Indiculus superstitionum et paganiarum

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Facsimile reproduction of the first twenty chapter headings of the Indiculus superstitionum et paganiarum, below the Old Saxon Baptismal Vow

The Indiculus superstitionum et paganiarum (Small index of superstitions and paganism) is a Latin collection of capitularies identifying and condemning superstitious and pagan beliefs found in the north of Gaul[1] and among the Saxons during the time of their subjugation and conversion by Charlemagne.

From the original manuscript only the cover remains, which lists thirty chapters. The manuscript is held in the Vatican Library in a collection (Codex Palatinus Latinus 577) which probably originates from Fulda and thence traveled to Mainz, arriving there in 1479. From Mainz it went to the Bibliotheca Palatina in Heidelberg, and arrived in Rome at the latest in 1623. Preceding the Indiculus is the so-called Old Saxon Baptismal Vow. The text is edited in the Karlomanni Principis Capitulare, published by the Monumenta Germaniae Historica.


Codex Palatinus Latinus 577 itself appears to have been copied ca. 800 in either Fulda or Mainz. Alain Dierkens argues, on the basis of word choice (the correspondence between the phrase superstitionem et paganiarum and the diction used by Boniface in his 742[2] letter to Pope Zachary) and a comparison between the content of the Indiculus and the conclusions of the Concilium Germanicum (744), that the Indiculus was indeed appended to or pertained to the decisions made at the Concilium Germanicum and the two consequent Frankish synods at Estinnes and Soissons.[3] In other words, they were not the product of a late-seventh century scribe at Fulda, nor were the prohibitions aimed specifically or exclusively at the Saxons.[1]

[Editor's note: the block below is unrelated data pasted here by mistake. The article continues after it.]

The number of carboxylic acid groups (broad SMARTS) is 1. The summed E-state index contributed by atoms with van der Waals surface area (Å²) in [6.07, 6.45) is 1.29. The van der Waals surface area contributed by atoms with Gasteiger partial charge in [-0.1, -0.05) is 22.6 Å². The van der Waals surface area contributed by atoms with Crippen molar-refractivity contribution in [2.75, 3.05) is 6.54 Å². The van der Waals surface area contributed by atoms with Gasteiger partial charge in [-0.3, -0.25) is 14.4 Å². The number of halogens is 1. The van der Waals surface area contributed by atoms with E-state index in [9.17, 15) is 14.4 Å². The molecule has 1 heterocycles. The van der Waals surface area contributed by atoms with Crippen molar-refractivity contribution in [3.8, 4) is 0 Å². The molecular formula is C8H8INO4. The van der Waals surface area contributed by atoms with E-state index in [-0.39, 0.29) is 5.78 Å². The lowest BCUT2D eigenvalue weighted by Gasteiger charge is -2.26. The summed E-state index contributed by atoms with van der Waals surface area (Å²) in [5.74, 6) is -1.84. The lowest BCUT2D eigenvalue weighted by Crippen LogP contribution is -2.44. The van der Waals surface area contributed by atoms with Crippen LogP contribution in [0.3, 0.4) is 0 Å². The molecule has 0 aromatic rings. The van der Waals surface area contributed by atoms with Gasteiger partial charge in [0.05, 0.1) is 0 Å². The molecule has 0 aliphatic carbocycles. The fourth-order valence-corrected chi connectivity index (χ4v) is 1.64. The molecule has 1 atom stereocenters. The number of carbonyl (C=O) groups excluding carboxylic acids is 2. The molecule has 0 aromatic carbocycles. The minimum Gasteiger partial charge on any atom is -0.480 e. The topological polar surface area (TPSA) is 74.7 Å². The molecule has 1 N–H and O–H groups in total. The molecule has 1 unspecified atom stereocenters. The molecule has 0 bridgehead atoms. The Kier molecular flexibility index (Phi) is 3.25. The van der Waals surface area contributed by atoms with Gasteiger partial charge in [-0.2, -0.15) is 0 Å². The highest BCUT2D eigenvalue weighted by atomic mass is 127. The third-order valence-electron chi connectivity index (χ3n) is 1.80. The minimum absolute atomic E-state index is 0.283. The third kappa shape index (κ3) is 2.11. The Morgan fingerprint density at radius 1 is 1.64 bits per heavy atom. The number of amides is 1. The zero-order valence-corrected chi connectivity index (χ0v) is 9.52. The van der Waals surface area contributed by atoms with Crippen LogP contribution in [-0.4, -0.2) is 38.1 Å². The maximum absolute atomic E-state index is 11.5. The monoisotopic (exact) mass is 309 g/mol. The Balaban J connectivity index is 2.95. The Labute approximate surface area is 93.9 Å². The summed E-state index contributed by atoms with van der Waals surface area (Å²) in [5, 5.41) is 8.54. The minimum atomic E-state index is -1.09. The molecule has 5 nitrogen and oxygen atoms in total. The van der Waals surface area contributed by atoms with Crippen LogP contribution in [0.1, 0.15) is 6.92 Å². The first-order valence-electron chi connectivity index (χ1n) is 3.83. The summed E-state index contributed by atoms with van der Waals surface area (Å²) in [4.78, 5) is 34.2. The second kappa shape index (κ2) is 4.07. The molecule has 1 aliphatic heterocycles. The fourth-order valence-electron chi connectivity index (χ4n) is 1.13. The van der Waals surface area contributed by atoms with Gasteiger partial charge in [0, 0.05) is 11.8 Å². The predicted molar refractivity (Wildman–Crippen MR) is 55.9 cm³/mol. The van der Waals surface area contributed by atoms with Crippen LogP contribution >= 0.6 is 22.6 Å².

The index provides valuable insight into the religious culture of the pagan Saxons (from the Christian point of view) and into the daily practices of Christian missionaries working in that area. Since it is more or less contemporary with the activities of Saint Boniface in modern-day Germany, he has been called a "guiding influence" on its compilation.[4] According to Alain Dierkens, the Indiculus, which he thinks derives from the "entourage" of Boniface, evidences the ongoing practice of pre-Christian practices, including divination, the use of amulets, magic, and witchcraft, and suggests that the church allowed or transformed certain practices which it had been unable to extirpate.[5]


See also[edit]


  1. ^ a b Dierkens 24.
  2. ^ Tangl, letter 50, 80ff.
  3. ^ Dierkens 23.
  4. ^ Filotas 173.
  5. ^ Dierkens 25-26.
  • Dierkens, Alain (1984). "Superstitions, christianisme et paganisme à la fin de l'époque mérovingienne: à propos de l'Indiculus superstitionem et paganiarum". In Hervé Hasquin (ed.). Magie, sorcellerie, parapsychologie. Brussels: Éditions de l'Université de Bruxelles. pp. 9–26.
  • Filotas, Bernadette (2005). Pagan survivals, superstitions and popular cultures in early medieval pastoral literature. Pontifical Institute of Mediaeval Studies. Studies and texts. 151. Toronto: Pontifical Institute of Mediaeval Studies. ISBN 978-0-88844-151-5.
  • Homann, Holger. Der Indiculus superstitionum et paganiarum und verwandte Denkmäler. PhD diss., Faculty of Philosophy, University of Göttingen, 28 November 1966.
  • Homann, Holger; Eckard Meineke, and Ruth Schmidt-Wiegand. Indiculus superstitionum et paganiarum. In: Heinrich Beck, Dieter Geuenich, Heiko Steuer (eds.), Reallexikon der Germanischen Altertumskunde Volume 15. Berlin / New York: de Gruyter, 2000. ISBN 3-11-016649-6. pp. 369–384.
  • Saupe, Heinrich Albin. Der Indiculus superstitionum et paganiarum, ein Verzeichnis heidnischer nnd abergläubischer Gebräuche und Meinungen aus der Zeit Karls des Großen, aus zumeist gleichzeitigen Schriften erläutert. Programm der Städtischen Realgymnasiums zu Leipzig, 1890.
  • Tangl, Michael (1916). Die Briefe des Heiligen Bonifatius und Lullus. Monumenta Germaniae Historica, Epistolae Selectae. 1. Berlin: Weidmann.